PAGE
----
U.S. trial of Foley killers ‘steps closer,’ Shaheen says
By Kevin Landrigan
September 22, 2020
Two ISIS terrorists accused of killing former New Hampshire resident and freelance war correspondent James Foley and three other American hostages are “several steps closer” to trial in a U.S. court, Sen. Jeanne Shaheen said Tuesday.
British authorities on Tuesday confirmed they gave to U.S. officials evidence widely seen as pivotal to building a case against El Shafee Elsheikh and Alexanda Kotey.
“This is very welcome news and a critical step to ending the legal limbo that has stalled justice for James Foley, Peter Kassig, Steven Sotloff, Kayla Mueller and their families,” said Shaheen, D-N.H. “I’m very grateful for the cooperation between U.S. and U.K. authorities to make this breakthrough.”
The announcement came weeks after Attorney General William Barr guaranteed in writing to British diplomats they if they honored the request for evidence, the U.S. would not seek the death penalty against the two. The suspects were citizens of Great Britain before the killings.
Barr warned Great Britain officials they must decide the matter by Oct. 15 or the two could be tried where they are being held in Iraq, which could lead to their execution.
Shaheen had called Barr’s letter a “very encouraging” development to getting justice for the families of the murdered hostages.
Since the two were caught in Syria and turned over to the U.S. military in 2018, the Trump administration has been stymied in getting access to what is believed to be wiretapping evidence against the suspects.
Last March, the British Supreme Court ruled its government could not turn over the evidence to the U.S. as long as the death penalty remained an option.
A member of the Senate Armed Services and Foreign Relations Committees, Shaheen led efforts on Capitol Hill on behalf of the Foley family, along with survivors of the other Americans killed by ISIS jihadists.
Both U.S. and British officials have said they believe the pair played a role in 27 killings, which included some British humanitarian aid workers. Foley, 40, was murdered in August 2014.
Kotey and Elsheikh were part of a four-member cell dubbed “the Beatles” by their captives because of their English accents. U.S. officials say they tortured and killed victims, including by beheading, and ISIS released videos of the deaths for propaganda purposes.
Mohammed Emwazi, dubbed Jihadi John after he was seen carrying out beheadings on video, was killed by a CIA drone strike in 2015.
The fourth member of the cell, Aine Lesley Davis, is serving a related 7 1/2-year prison sentence in Turkey.
Removing death penalty
Diane and John Foley of Rochester and other family members of those killed had called for the death penalty to be taken off the table. They argued that carrying out such a punishment would make the pair martyrs and only serve to boost ISIS recruitment efforts.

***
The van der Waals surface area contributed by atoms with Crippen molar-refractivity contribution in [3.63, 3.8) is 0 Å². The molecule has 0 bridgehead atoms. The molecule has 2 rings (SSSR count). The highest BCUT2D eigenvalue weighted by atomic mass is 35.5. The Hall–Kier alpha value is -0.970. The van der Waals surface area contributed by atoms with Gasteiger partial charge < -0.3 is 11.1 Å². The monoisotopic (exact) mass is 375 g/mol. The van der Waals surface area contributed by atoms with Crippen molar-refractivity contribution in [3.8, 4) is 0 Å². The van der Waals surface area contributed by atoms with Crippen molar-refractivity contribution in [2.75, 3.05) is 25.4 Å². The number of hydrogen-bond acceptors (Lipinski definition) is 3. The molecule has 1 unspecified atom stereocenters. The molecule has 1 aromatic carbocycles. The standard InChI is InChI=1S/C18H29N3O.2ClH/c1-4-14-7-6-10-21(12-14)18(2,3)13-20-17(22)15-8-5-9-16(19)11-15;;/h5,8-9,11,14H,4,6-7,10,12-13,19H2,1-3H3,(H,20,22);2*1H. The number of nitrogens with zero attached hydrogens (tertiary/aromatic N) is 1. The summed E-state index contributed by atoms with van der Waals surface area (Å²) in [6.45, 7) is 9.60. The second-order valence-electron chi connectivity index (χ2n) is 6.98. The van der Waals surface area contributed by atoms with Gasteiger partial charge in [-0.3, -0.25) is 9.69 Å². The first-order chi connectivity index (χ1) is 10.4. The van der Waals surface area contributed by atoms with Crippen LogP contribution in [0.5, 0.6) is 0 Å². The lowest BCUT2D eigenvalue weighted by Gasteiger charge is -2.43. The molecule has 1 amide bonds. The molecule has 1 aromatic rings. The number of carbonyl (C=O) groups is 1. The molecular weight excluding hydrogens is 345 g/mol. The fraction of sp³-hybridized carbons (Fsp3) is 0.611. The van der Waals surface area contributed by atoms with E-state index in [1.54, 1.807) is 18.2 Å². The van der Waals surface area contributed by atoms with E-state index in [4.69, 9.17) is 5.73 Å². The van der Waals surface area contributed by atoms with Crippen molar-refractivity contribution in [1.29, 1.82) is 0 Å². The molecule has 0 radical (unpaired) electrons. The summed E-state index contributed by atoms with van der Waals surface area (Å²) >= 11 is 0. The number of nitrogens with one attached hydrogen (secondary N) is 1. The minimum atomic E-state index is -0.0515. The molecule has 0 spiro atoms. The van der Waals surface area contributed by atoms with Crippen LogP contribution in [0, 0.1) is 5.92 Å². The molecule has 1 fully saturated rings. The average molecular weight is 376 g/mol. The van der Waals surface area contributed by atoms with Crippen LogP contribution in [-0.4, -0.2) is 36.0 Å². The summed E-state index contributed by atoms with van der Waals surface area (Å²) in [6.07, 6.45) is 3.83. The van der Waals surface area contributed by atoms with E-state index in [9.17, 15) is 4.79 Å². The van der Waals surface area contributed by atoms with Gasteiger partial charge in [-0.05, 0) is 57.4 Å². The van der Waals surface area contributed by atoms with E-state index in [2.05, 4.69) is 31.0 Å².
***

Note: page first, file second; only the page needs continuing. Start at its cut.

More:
They also have pressed for the suspects to be tried in a civilian court here, rather than before a military tribunal.
“We are so deeply grateful to the Trump Administration, AG Barr, DOJ, and Senator Shaheen along with Ali Soufan, David Bradley and Attorney Scott Gilmore for their tremendous support,” Diane Foley said.
“The UK’s decision to share evidence on jihadists Kotey and ElSheikh with the U.S. so that they made be tried in US courts is a huge step towards accountability and justice for the kidnapping, torture and murder of our son James, Peter Kassig, Steven Sotloff and Kayla Mueller, as well as 3 British citizens and thousands of innocent Syrians.”
The U.S. Department of Justice thanked Britain officials for the decision.
“We remain committed to holding these defendants accountable and obtaining justice for the victims of their terrorist activity,” the agency said in a statement.
This move came after Elsheikh’s mother lost a legal challenge in Britain. Her lawyers had argued releasing the evidence would violate the United Kingdom’s Data Protection Act.
The British court ruled it was within the power of that country’s home secretary to make the transfer of evidence.
“I will continue my bipartisan work to make sure that the families of the American ISIS victims see justice served and the rule of law at work,” Shaheen said.
Last year, Shaheen inserted into a defense spending bill the naming of a senior coordinator in the executive branch to work on all ISIS detainee issues. The job has since been filled, and the executive leads all diplomatic planning on the future of these detainees, a Shaheen spokesman said.
Suspects implicated themselves
In 2018, Shaheen traveled to Syria to visit the detention camps that house ISIS terrorists.
Several media outlets reported in July that Kotey and Elsheikh implicated themselves during interviews with British authorities.
According to NBC News, the men admitted they were with Kayla Mueller, a humanitarian aid worker from Prescott, Ariz., before her sexual assault, torture and death in 2015.
Elsheikh also implicated himself in the abuse of Foley.
“I didn’t choke Jim,” Elsheikh said, according to NBC.
“If I choked Jim I would say I choked him. I mean, I’ve — I’ve hit him before. I’ve hit most of the prisoners before.”
He also said Foley would let himself become a target for abuse to make certain that hostages were getting enough food.
Both suspects denied they carried out the murders, describing themselves as “liaisons” to the hostages.